The latest twist in the Richard Blumenthal saga comes courtesy of the Associated Press. Remember how yesterday we discussed how the AP is becoming well-known for conducting some rigorous factchecking for its consumers? Well, here you go: the full video of the Blumenthal speech that the New York Times used as the sexy part of their recent story, "Candidate's Words on Vietnam Service Differ From History." The most significant impact of watching the full video is that right at the beginning, you hear Blumenthal characterize his military service vaguely, but correctly:
BLUMENTHAL: I know you've heard a lot of speeches and there might be one or two more. But I really want to add my words of thanks. As someone who served in the military, during the Vietnam era, in the Marine Corps.
And then, Blumenthal goes on to say what got him in trouble: "We have learned something important since the days that I served in Vietnam."
Now, obviously, Blumenthal did himself no favors with the latter statement, nor is he entirely absolved by the first -- he'd have been better off if he'd been dead explicit about how he served. He'd also have been better off if he'd gone back to watch the full speech himself and recognized what the AP recognized. Then, he'd have been able to defend his statements specifically, instead of holding a defiant bit of stagecraft in which he criticized the media for "impugning" his service -- something no one in the media had done.
That said, did the New York Times even try to properly source the edited video that they -- let's be politic and say, "obtained"? Hilariously, they just don't want to say! From our own Sam Stein:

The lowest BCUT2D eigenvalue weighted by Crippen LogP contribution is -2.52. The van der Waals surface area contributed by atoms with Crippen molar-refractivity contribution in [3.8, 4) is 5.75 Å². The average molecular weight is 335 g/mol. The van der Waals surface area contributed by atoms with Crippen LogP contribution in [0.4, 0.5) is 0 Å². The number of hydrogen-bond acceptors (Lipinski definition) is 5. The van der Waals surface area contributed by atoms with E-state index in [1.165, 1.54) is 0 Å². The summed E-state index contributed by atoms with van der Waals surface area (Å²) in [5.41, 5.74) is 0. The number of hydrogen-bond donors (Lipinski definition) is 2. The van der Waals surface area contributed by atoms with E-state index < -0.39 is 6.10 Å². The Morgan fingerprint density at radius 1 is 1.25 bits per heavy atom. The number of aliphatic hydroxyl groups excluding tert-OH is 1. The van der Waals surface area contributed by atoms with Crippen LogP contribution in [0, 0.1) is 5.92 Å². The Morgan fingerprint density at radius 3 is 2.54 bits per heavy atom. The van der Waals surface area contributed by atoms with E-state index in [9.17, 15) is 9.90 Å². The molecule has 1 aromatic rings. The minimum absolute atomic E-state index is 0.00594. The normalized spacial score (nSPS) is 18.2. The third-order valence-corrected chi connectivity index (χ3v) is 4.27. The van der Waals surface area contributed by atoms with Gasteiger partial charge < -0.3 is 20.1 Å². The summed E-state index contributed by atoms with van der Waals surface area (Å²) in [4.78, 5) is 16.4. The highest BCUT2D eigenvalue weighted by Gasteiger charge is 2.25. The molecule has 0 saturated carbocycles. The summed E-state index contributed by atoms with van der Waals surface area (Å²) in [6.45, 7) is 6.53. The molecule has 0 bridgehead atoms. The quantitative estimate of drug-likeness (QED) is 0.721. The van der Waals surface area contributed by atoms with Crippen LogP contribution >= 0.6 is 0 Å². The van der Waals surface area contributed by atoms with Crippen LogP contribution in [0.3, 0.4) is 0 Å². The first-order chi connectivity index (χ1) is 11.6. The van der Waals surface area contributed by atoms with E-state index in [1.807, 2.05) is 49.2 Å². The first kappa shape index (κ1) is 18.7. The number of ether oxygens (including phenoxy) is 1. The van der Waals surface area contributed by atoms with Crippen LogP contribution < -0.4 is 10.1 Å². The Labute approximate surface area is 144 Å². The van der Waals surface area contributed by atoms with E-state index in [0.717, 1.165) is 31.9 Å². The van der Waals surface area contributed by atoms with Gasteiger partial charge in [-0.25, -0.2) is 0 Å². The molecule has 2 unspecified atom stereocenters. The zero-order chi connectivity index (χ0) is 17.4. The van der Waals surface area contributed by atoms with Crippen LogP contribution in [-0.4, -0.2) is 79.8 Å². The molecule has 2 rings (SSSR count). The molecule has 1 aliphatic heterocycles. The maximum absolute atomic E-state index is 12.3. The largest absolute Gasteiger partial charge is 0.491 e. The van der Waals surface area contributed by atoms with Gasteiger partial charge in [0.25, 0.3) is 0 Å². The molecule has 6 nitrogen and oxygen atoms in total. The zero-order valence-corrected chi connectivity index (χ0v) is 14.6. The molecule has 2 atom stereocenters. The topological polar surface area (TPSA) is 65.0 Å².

In an email to the Huffington Post, the paper's spokesperson, Diane McNulty, offered the official statement defending the article.
The New York Times in its reporting uncovered Mr. Blumenthal's long and well established pattern of misleading his constituents about his Vietnam War service, which he acknowledged in an interview with The Times. Mr. Blumenthal needs to be candid with his constituents about whether he went to Vietnam or not, since his official military records clearly indicate he did not.
The video doesn't change our story. Saying that he served "during Vietnam" doesn't indicate one way or the other whether he went to Vietnam.
But when asked whether or not she could confirm that the reporter, Ray Hernandez, had actually seen the entirety of the 2008 video before writing the article, McNulty declined to address the question, framing it as a non-issue.
"Saying that he served "during Vietnam" doesn't negate his later statement. It doesn't indicate one way or the other whether he went to Vietnam," she wrote in one email.
"The longer version of the video doesn't change the story," she added in a follow up email. "Saying that he served "during Vietnam" does not contradict or override his later, more specific, statement that he served in Vietnam."
Let me get real with you for a second, as someone who has come perilously close to making the stupid mistake of writing about an edited video clip without taking the time to properly source the material in full context. It's a mistake you never forget. If Diane McNulty thinks that her reporter not watching the entirety of the video in question is a non-issue, then Diane McNulty is wrong. She is wrong. Full stop.